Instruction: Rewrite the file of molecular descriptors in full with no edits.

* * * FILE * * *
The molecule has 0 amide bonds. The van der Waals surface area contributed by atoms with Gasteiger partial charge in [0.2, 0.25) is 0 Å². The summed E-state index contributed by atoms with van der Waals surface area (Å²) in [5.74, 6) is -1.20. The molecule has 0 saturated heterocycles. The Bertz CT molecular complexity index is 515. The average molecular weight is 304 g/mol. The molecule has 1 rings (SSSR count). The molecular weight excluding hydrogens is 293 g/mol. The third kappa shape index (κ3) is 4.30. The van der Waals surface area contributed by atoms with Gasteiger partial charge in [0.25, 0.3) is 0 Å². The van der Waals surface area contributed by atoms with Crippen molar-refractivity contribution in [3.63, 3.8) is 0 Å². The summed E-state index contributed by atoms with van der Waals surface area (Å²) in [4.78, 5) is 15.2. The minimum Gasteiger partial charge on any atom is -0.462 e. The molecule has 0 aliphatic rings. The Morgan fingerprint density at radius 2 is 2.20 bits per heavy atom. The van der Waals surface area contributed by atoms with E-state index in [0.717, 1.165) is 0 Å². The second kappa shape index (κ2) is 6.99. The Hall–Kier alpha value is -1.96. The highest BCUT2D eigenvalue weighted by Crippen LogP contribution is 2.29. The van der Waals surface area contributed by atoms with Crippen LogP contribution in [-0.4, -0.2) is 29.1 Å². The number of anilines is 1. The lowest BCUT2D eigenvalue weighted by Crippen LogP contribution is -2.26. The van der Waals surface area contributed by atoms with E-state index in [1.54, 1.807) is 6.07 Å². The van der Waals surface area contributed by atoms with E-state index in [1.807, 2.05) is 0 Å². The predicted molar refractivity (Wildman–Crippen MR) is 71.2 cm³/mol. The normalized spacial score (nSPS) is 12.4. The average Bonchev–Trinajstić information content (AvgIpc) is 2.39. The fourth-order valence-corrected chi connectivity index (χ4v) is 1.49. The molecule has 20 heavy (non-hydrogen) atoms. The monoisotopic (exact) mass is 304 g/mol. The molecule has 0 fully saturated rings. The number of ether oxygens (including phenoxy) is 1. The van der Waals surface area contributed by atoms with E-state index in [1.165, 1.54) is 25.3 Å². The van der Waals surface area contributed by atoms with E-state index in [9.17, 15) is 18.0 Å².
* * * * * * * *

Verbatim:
The molecule has 0 amide bonds. The van der Waals surface area contributed by atoms with Gasteiger partial charge in [0.2, 0.25) is 0 Å². The summed E-state index contributed by atoms with van der Waals surface area (Å²) in [5.74, 6) is -1.20. The molecule has 0 saturated heterocycles. The Bertz CT molecular complexity index is 515. The average molecular weight is 304 g/mol. The molecule has 1 rings (SSSR count). The molecular weight excluding hydrogens is 293 g/mol. The third kappa shape index (κ3) is 4.30. The van der Waals surface area contributed by atoms with Gasteiger partial charge in [0.25, 0.3) is 0 Å². The van der Waals surface area contributed by atoms with Crippen molar-refractivity contribution in [3.63, 3.8) is 0 Å². The summed E-state index contributed by atoms with van der Waals surface area (Å²) in [4.78, 5) is 15.2. The minimum Gasteiger partial charge on any atom is -0.462 e. The molecule has 0 aliphatic rings. The Morgan fingerprint density at radius 2 is 2.20 bits per heavy atom. The van der Waals surface area contributed by atoms with E-state index in [0.717, 1.165) is 0 Å². The second kappa shape index (κ2) is 6.99. The Hall–Kier alpha value is -1.96. The highest BCUT2D eigenvalue weighted by Crippen LogP contribution is 2.29. The van der Waals surface area contributed by atoms with Crippen LogP contribution in [-0.4, -0.2) is 29.1 Å². The number of anilines is 1. The lowest BCUT2D eigenvalue weighted by Crippen LogP contribution is -2.26. The van der Waals surface area contributed by atoms with E-state index in [1.54, 1.807) is 6.07 Å². The van der Waals surface area contributed by atoms with E-state index in [1.807, 2.05) is 0 Å². The predicted molar refractivity (Wildman–Crippen MR) is 71.2 cm³/mol. The normalized spacial score (nSPS) is 12.4. The average Bonchev–Trinajstić information content (AvgIpc) is 2.39. The fourth-order valence-corrected chi connectivity index (χ4v) is 1.49. The molecule has 20 heavy (non-hydrogen) atoms. The monoisotopic (exact) mass is 304 g/mol. The molecule has 0 fully saturated rings. The number of ether oxygens (including phenoxy) is 1. The van der Waals surface area contributed by atoms with E-state index in [1.165, 1.54) is 25.3 Å². The van der Waals surface area contributed by atoms with E-state index in [9.17, 15) is 18.0 Å².